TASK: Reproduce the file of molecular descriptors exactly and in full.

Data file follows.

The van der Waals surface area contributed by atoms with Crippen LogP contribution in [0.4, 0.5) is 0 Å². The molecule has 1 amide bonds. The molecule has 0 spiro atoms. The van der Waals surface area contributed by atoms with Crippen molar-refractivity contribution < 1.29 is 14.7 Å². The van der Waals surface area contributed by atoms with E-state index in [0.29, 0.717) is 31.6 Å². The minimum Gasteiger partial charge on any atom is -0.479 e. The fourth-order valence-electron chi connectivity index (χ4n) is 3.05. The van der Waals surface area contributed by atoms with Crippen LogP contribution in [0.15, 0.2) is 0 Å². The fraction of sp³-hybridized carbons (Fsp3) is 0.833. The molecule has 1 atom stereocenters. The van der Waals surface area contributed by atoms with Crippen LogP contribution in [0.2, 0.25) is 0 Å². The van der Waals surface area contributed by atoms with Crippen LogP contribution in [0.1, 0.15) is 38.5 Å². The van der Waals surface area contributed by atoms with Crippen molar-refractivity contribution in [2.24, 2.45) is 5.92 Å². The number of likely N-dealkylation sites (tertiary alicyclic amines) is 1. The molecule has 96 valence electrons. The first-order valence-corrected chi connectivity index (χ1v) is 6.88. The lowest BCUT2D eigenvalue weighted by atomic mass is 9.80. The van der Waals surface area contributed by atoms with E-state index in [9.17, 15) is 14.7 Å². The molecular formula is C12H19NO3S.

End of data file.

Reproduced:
The van der Waals surface area contributed by atoms with Crippen LogP contribution in [0.4, 0.5) is 0 Å². The molecule has 1 amide bonds. The molecule has 0 spiro atoms. The van der Waals surface area contributed by atoms with Crippen molar-refractivity contribution < 1.29 is 14.7 Å². The van der Waals surface area contributed by atoms with E-state index in [0.29, 0.717) is 31.6 Å². The minimum Gasteiger partial charge on any atom is -0.479 e. The fourth-order valence-electron chi connectivity index (χ4n) is 3.05. The van der Waals surface area contributed by atoms with Crippen LogP contribution in [0.15, 0.2) is 0 Å². The fraction of sp³-hybridized carbons (Fsp3) is 0.833. The molecule has 1 atom stereocenters. The van der Waals surface area contributed by atoms with Crippen LogP contribution in [0.2, 0.25) is 0 Å². The van der Waals surface area contributed by atoms with Crippen LogP contribution in [0.1, 0.15) is 38.5 Å². The van der Waals surface area contributed by atoms with Crippen molar-refractivity contribution in [2.24, 2.45) is 5.92 Å². The number of likely N-dealkylation sites (tertiary alicyclic amines) is 1. The molecule has 96 valence electrons. The first-order valence-corrected chi connectivity index (χ1v) is 6.88. The lowest BCUT2D eigenvalue weighted by atomic mass is 9.80. The van der Waals surface area contributed by atoms with E-state index in [9.17, 15) is 14.7 Å². The molecular formula is C12H19NO3S.